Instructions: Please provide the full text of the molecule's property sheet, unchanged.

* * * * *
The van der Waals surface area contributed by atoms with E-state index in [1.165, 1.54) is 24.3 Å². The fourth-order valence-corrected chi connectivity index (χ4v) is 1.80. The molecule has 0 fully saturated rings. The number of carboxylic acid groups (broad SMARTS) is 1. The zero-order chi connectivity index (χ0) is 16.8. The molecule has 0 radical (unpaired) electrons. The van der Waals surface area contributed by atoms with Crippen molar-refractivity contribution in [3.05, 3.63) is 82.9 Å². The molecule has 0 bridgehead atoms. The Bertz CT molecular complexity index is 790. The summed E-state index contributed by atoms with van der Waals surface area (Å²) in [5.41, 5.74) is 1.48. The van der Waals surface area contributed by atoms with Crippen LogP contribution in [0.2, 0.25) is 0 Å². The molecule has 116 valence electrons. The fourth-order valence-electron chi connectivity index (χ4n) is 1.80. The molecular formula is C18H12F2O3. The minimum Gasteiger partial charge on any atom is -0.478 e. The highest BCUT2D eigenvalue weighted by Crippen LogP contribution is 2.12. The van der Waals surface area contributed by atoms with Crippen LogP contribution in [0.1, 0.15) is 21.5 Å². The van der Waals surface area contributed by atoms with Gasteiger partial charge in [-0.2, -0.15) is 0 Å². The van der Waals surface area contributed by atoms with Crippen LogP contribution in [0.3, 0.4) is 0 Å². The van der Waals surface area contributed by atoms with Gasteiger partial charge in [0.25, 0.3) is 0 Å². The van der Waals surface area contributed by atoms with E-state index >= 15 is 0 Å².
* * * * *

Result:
The van der Waals surface area contributed by atoms with E-state index in [1.165, 1.54) is 24.3 Å². The fourth-order valence-corrected chi connectivity index (χ4v) is 1.80. The molecule has 0 fully saturated rings. The number of carboxylic acid groups (broad SMARTS) is 1. The zero-order chi connectivity index (χ0) is 16.8. The molecule has 0 radical (unpaired) electrons. The van der Waals surface area contributed by atoms with Crippen molar-refractivity contribution in [3.05, 3.63) is 82.9 Å². The molecule has 0 bridgehead atoms. The Bertz CT molecular complexity index is 790. The summed E-state index contributed by atoms with van der Waals surface area (Å²) in [5.41, 5.74) is 1.48. The van der Waals surface area contributed by atoms with Crippen LogP contribution in [0.2, 0.25) is 0 Å². The molecule has 116 valence electrons. The fourth-order valence-electron chi connectivity index (χ4n) is 1.80. The molecular formula is C18H12F2O3. The minimum Gasteiger partial charge on any atom is -0.478 e. The highest BCUT2D eigenvalue weighted by Crippen LogP contribution is 2.12. The van der Waals surface area contributed by atoms with Crippen LogP contribution in [0.1, 0.15) is 21.5 Å². The van der Waals surface area contributed by atoms with Gasteiger partial charge in [-0.2, -0.15) is 0 Å². The van der Waals surface area contributed by atoms with Crippen LogP contribution in [0.3, 0.4) is 0 Å². The van der Waals surface area contributed by atoms with Gasteiger partial charge in [0.25, 0.3) is 0 Å². The van der Waals surface area contributed by atoms with E-state index >= 15 is 0 Å².